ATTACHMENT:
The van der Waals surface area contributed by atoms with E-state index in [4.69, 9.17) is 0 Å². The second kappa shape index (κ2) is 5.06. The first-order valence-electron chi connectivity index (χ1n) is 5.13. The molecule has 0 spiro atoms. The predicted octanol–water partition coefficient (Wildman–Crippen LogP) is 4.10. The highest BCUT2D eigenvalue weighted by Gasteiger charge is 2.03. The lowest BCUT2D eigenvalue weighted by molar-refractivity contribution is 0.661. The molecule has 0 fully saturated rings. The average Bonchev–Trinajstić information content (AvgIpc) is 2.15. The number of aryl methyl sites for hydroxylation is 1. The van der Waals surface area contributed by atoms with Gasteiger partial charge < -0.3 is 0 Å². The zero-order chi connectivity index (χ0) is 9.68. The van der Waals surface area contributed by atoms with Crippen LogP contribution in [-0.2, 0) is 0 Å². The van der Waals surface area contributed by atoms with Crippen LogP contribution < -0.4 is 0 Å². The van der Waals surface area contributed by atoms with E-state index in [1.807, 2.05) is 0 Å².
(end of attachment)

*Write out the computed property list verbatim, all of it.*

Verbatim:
The van der Waals surface area contributed by atoms with E-state index in [4.69, 9.17) is 0 Å². The second kappa shape index (κ2) is 5.06. The first-order valence-electron chi connectivity index (χ1n) is 5.13. The molecule has 0 spiro atoms. The predicted octanol–water partition coefficient (Wildman–Crippen LogP) is 4.10. The highest BCUT2D eigenvalue weighted by Gasteiger charge is 2.03. The lowest BCUT2D eigenvalue weighted by molar-refractivity contribution is 0.661. The molecule has 0 fully saturated rings. The average Bonchev–Trinajstić information content (AvgIpc) is 2.15. The number of aryl methyl sites for hydroxylation is 1. The van der Waals surface area contributed by atoms with Gasteiger partial charge < -0.3 is 0 Å². The zero-order chi connectivity index (χ0) is 9.68. The van der Waals surface area contributed by atoms with Crippen LogP contribution in [-0.2, 0) is 0 Å². The van der Waals surface area contributed by atoms with Crippen LogP contribution < -0.4 is 0 Å². The van der Waals surface area contributed by atoms with E-state index in [1.807, 2.05) is 0 Å².